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Kronecker's Jugendtraum (or Hilbert's 12'th problem) is to find abelian extensions of arbitrary number fields by adjoining `special' values of transcendental functions. The Kronecker-Weber theorem was the first realisation of this: i.e. $\mathbb{Q}^{ab}=\mathbb{Q}^{cycl}=\mathbb{Q}(e^{2\pi i \mathbb{Q}})$.

If $K$ is an imaginary quadratic field, then the theory of complex multiplication realises Kronecker's dream: roughly $K^{ab}=K(j(\tau), \wp(\tau,z))$, where $\tau$ is a `special' value of the upper half plane corresponding to an elliptic curve $E\cong\mathbb{C} / \Lambda$ with complex multiplication by the ring of integers of $K$, and $z \in \Lambda \otimes \mathbb{Q}$ (this is like adjoining $j(E)$ and the $x$-coordinates of the torsion points of $E$).

Is there some class of special analytic functions, and some special kind of objects which conjecturally play the role of the $j$-function, the $\wp$-function and CM elliptic curves for real quadratic fields?

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It's not as simple as you suggest. There is the theory of complex multiplication of abelian varieties by Shimura and Taniyama, as well as the work by Henri Darmon on class fields of real quadratic number fields that you can find here: math.mcgill.ca/darmon/pub/pub.html –  Franz Lemmermeyer Sep 8 '12 at 12:40

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up vote 9 down vote accepted

For totally real quadratic fields, Stark's conjecture (still a conjecture) gives an answer. I quote:

In the case that $k$ is totally real, Tate (1984, 3.8) determines the subfield they generate; for example, when $[K:Q]=2$, they generate the abelian closure of $k$ in $\mathbb{R}$. This has implications for Hilbert's 12th problem. To paraphrase Tate (ibid. p.95):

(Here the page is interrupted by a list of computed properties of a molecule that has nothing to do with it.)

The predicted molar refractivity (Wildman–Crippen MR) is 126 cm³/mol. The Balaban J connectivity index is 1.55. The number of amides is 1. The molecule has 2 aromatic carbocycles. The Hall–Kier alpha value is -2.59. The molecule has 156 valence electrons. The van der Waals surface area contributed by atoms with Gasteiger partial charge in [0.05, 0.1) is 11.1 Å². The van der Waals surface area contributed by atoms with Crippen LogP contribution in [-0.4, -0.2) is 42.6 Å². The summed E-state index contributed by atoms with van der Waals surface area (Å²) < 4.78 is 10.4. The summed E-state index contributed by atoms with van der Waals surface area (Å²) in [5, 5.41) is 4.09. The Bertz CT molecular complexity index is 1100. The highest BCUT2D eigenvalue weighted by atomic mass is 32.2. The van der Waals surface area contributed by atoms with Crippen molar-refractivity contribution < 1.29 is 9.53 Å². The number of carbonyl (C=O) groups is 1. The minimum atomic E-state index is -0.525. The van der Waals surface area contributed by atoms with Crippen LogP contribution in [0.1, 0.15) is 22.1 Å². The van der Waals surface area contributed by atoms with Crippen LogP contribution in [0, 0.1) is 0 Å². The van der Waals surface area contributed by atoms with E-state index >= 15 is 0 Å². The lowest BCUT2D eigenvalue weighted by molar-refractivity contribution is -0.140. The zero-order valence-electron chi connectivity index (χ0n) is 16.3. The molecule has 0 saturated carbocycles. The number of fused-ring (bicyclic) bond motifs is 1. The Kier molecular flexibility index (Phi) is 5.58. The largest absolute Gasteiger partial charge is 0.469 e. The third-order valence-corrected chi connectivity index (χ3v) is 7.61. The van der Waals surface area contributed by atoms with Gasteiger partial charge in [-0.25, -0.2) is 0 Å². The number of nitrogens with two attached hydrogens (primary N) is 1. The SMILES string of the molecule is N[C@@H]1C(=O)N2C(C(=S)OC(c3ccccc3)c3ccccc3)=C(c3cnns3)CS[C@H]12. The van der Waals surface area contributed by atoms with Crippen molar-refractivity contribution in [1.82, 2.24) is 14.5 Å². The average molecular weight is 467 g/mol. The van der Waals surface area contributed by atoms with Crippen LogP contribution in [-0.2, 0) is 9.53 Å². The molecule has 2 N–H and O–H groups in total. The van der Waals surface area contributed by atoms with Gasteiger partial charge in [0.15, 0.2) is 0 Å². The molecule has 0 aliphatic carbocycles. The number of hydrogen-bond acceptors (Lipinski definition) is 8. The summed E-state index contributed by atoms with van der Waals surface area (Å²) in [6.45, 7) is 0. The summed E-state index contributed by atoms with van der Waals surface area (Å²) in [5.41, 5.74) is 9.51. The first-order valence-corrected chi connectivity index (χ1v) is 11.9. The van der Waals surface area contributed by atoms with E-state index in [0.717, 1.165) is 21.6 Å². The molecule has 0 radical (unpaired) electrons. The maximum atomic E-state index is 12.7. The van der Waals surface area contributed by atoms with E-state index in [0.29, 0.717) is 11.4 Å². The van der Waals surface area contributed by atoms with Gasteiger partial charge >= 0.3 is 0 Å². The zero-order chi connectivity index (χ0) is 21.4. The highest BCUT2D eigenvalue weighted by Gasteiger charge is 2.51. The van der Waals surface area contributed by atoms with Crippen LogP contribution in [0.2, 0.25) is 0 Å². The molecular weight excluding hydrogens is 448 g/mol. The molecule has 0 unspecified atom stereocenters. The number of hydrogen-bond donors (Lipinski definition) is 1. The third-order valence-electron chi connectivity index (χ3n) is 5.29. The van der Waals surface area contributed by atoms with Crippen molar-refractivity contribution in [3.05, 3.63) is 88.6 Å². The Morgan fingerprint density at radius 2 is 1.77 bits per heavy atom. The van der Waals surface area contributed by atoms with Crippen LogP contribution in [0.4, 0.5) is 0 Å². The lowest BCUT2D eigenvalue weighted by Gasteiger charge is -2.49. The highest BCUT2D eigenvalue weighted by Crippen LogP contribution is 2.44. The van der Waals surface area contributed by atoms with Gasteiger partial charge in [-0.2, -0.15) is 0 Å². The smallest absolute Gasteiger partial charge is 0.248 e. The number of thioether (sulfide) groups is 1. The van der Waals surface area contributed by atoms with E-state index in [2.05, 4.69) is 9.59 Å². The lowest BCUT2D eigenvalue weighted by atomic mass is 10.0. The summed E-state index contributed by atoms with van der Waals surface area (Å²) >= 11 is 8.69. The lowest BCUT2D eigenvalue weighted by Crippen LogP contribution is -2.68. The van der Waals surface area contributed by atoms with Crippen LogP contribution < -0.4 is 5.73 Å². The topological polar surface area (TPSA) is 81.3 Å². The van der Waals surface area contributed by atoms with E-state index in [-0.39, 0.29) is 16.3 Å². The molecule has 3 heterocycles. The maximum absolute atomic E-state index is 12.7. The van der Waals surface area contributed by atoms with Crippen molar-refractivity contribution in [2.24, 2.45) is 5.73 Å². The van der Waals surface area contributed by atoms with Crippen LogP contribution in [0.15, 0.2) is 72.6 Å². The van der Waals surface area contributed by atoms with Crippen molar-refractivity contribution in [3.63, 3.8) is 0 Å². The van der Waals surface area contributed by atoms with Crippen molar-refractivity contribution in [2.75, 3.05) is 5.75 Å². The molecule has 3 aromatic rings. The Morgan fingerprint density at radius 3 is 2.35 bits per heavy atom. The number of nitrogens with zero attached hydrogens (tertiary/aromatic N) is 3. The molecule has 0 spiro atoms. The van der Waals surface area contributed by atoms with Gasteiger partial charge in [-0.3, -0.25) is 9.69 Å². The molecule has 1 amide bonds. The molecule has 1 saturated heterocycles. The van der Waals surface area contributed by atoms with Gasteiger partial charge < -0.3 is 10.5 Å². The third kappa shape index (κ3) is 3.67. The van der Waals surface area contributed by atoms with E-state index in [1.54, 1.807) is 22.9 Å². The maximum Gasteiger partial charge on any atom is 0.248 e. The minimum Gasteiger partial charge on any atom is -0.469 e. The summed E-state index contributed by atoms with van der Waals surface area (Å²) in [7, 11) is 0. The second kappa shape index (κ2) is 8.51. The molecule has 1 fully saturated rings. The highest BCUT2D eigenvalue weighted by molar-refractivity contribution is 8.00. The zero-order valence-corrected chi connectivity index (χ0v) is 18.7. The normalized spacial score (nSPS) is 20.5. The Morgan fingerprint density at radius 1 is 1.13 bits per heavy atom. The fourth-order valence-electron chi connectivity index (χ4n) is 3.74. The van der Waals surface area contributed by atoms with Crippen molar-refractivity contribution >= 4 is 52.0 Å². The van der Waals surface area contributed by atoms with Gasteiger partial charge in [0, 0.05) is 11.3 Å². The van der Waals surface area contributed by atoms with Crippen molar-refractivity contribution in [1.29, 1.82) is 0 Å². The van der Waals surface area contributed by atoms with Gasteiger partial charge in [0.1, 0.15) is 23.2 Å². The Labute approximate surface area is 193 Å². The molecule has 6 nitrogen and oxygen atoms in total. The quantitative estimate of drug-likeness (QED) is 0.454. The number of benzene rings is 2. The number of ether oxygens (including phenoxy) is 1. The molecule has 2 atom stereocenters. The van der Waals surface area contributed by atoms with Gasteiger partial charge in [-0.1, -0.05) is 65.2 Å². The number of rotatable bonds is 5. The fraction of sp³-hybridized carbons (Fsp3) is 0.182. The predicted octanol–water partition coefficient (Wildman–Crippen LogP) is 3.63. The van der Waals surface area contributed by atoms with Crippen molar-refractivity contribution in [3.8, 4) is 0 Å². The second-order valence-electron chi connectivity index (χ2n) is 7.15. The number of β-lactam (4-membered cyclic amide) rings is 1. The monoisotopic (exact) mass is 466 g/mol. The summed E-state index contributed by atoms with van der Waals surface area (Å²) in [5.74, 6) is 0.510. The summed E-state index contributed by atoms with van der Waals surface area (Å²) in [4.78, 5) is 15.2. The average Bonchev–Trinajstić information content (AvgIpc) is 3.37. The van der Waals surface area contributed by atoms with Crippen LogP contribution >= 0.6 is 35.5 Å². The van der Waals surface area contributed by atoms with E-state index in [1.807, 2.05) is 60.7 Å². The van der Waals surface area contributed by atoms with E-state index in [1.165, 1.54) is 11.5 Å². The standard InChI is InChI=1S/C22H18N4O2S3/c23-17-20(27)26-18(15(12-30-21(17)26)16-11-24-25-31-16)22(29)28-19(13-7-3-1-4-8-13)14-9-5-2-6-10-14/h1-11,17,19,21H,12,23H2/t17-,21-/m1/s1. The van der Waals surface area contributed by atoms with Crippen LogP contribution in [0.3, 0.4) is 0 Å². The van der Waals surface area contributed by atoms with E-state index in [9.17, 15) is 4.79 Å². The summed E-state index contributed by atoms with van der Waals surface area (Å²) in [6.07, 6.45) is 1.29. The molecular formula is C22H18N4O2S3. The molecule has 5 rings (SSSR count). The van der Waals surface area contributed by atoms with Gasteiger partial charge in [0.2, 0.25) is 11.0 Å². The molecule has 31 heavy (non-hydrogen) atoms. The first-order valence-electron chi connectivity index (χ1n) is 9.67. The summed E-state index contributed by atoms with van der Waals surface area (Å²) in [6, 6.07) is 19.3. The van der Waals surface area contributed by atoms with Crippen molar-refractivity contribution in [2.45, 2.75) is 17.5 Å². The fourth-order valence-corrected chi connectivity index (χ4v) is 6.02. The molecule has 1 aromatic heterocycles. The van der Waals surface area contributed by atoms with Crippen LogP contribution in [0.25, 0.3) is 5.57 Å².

"If the conjecture $\mathrm{St}(K/k,S)$ is true in this situation, then the formula $\varepsilon=\exp(-2\zeta^{\prime}(0,1))$ gives generators of abelian extensions of $k$ that are special values of transcendental functions. Finding generators of class fields of this shape is the vague form of Hilbert's 12th problem, and the Stark conjecture represents an important contribution to this problem. However, it is a totally unexpected contribution: Hilbert asked that we discover the functions that play, for an arbitrary number field, the same role as the exponential function for $\mathbb{Q}{}$ and the elliptic modular functions for a quadratic imaginary field. In contrast, Stark's conjecture, by using $L$-functions directly, bypasses the transcendental functions that Hilbert asked for. Perhaps a knowledge of these last functions will be necessary for the proof of Stark's conjecture."

Remarkably, $St(K/k,S)$ is useful for the explicit computation of class fields, and has even been incorporated into the computer algebra system PARI/GP.

That was the situation in 1985, but, as Lemmermeyer notes, Darmon and others have been studying these questions.

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Hecke started on this area a century ago (http://en.wikipedia.org/wiki/Hilbert's_twelfth_problem). As far as I know his ideas have not been taken much further.

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